Elder: Disputes hinder net-centric efforts

A senior cyber official at the Network Centric Warfare 2009 Conference was Vice Adm. Carl Mauney’s U.S. Strategic Command colleague, Air Force Lt. Gen. Robert Elder. The morning keynoter, Elder, urged a new look at a critical, often-overlooked means of defending against emerging cyber threats: ending intramural disputes.

Elder said one of the greatest impediments to efficient cyber warfighting is cyber professionals themselves. “In the user community, communities of action, we have to realize that we are our own greatest enemy in terms of managing the structure,” he said. He sees a fight among three large bureaucracies over who should control cyberspace:

  • The communications community, which deals with how the Defense Department establishes physical networks and IP-based systems and how it secures them.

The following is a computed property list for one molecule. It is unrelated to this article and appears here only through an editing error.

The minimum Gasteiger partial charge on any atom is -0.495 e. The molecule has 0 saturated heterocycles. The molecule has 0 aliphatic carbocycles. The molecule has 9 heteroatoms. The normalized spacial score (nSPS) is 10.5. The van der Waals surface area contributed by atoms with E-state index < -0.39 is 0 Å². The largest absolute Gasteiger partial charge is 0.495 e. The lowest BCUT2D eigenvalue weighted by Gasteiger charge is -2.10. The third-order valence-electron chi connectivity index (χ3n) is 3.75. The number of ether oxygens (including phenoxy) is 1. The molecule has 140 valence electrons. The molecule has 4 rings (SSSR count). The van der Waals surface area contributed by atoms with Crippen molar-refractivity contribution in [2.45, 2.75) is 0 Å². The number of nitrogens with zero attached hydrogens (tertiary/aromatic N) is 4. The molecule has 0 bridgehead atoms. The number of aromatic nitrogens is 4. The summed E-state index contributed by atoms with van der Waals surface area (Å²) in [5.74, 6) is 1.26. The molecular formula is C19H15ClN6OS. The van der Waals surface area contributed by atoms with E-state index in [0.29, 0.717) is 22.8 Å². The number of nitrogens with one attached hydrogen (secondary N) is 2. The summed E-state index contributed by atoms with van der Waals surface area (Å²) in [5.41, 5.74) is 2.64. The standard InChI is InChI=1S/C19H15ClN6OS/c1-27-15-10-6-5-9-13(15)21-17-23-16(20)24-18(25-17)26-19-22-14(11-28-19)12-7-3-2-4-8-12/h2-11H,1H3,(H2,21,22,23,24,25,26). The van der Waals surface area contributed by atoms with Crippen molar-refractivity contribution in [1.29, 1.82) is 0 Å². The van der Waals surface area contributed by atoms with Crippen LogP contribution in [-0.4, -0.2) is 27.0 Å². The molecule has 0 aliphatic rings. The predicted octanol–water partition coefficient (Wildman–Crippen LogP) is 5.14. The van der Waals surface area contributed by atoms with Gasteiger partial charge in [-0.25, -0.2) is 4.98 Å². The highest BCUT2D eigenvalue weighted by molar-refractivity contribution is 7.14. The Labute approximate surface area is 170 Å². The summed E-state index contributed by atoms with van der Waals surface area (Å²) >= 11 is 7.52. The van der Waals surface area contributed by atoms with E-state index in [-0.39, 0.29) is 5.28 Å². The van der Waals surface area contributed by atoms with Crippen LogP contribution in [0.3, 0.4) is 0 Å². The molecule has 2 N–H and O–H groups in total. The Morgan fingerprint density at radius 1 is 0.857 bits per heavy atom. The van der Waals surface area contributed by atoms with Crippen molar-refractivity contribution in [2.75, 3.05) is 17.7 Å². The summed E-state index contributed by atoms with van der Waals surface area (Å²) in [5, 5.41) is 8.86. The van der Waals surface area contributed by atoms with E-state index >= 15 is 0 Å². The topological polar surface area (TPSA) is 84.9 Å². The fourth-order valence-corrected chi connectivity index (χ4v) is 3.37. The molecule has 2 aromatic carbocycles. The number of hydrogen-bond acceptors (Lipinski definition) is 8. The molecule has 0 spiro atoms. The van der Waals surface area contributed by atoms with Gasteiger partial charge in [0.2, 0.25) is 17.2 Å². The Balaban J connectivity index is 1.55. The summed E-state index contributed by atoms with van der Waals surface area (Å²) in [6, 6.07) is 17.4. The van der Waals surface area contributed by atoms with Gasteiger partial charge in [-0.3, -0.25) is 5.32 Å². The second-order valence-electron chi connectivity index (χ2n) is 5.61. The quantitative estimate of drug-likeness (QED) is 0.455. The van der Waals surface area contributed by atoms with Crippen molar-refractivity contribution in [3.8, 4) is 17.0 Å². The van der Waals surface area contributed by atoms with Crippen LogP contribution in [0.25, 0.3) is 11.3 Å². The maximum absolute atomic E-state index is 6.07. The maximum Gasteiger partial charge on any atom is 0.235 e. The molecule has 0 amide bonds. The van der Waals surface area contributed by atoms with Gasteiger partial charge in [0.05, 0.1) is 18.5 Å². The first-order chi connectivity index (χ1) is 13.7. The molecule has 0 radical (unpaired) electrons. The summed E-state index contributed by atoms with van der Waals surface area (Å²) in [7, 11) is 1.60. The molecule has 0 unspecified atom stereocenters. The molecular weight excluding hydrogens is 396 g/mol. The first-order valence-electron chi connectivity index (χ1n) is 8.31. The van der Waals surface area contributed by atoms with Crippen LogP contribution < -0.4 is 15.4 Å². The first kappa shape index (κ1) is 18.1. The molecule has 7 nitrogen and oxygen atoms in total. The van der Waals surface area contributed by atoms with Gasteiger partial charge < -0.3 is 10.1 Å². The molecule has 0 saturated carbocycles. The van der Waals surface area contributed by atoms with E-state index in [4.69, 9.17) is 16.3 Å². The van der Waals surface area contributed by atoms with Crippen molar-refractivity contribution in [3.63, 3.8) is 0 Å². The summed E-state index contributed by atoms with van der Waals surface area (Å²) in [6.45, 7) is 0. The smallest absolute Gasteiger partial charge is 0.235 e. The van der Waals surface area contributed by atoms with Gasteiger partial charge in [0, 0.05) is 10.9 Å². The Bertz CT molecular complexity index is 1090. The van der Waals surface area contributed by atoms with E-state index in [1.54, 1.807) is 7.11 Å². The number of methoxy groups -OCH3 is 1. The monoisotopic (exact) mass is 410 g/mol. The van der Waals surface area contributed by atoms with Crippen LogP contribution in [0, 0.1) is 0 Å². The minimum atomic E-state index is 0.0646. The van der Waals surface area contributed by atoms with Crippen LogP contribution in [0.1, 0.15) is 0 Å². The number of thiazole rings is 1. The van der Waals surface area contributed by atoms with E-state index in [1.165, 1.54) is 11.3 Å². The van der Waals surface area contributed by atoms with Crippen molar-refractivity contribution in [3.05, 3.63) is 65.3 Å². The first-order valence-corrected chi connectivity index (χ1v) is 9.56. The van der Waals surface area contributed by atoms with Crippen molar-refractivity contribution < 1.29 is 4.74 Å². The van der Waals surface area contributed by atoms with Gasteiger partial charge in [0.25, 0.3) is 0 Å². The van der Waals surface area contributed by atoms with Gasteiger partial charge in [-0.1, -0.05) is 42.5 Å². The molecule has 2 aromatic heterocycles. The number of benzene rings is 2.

• The intelligence community, which is probably the biggest user of the cyberwar capability. They are concerned that anything DOD does to put controls on this from a standpoint of security or defense will make it more difficult to do their job of collecting information from people.
  • The operational community, which should control cyberwar capabilities but are not inclined to do so.

“[That is] quite frankly why I try to make the point to people that this is about networks – it’s not about hierarchies," he said. Only by adjusting institutional thinking to recognize this core reality," Elder said, “can we take network-centric warfare to the next level.”

In perhaps his bluntest takeaway, he admonishes cyber warriors in all sectors, service branches, and industries and nations, “We focus on systems and forget why we’re doing something in the first place.”

About the Author

David Walsh is a special contributor to Defense Systems.

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